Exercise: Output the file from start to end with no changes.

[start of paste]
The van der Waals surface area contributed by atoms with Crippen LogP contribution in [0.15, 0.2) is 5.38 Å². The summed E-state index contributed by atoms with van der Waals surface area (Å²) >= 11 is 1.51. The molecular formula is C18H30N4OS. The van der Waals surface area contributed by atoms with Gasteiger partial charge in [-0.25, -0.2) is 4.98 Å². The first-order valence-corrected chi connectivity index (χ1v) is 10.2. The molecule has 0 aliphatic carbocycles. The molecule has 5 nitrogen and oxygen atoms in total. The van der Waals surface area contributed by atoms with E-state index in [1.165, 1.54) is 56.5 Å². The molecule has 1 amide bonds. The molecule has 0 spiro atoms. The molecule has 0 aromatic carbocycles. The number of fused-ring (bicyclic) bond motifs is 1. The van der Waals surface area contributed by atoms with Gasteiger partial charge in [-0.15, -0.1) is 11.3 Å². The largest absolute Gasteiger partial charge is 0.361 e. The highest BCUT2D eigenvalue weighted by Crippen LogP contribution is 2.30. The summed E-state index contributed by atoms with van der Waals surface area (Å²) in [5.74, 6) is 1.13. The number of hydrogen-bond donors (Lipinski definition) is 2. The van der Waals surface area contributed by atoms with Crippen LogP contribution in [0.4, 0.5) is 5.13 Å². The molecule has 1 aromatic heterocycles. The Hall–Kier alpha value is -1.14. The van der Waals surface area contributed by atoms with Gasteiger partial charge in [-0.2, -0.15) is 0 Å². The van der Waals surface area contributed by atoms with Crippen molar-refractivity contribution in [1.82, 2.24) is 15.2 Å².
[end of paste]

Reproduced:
The van der Waals surface area contributed by atoms with Crippen LogP contribution in [0.15, 0.2) is 5.38 Å². The summed E-state index contributed by atoms with van der Waals surface area (Å²) >= 11 is 1.51. The molecular formula is C18H30N4OS. The van der Waals surface area contributed by atoms with Gasteiger partial charge in [-0.25, -0.2) is 4.98 Å². The first-order valence-corrected chi connectivity index (χ1v) is 10.2. The molecule has 0 aliphatic carbocycles. The molecule has 5 nitrogen and oxygen atoms in total. The van der Waals surface area contributed by atoms with E-state index in [1.165, 1.54) is 56.5 Å². The molecule has 1 amide bonds. The molecule has 0 spiro atoms. The molecule has 0 aromatic carbocycles. The number of fused-ring (bicyclic) bond motifs is 1. The van der Waals surface area contributed by atoms with Gasteiger partial charge in [-0.15, -0.1) is 11.3 Å². The largest absolute Gasteiger partial charge is 0.361 e. The highest BCUT2D eigenvalue weighted by Crippen LogP contribution is 2.30. The summed E-state index contributed by atoms with van der Waals surface area (Å²) in [5.74, 6) is 1.13. The number of hydrogen-bond donors (Lipinski definition) is 2. The van der Waals surface area contributed by atoms with Crippen LogP contribution in [0.4, 0.5) is 5.13 Å². The molecule has 1 aromatic heterocycles. The Hall–Kier alpha value is -1.14. The van der Waals surface area contributed by atoms with Gasteiger partial charge in [-0.2, -0.15) is 0 Å². The van der Waals surface area contributed by atoms with Crippen molar-refractivity contribution in [1.82, 2.24) is 15.2 Å².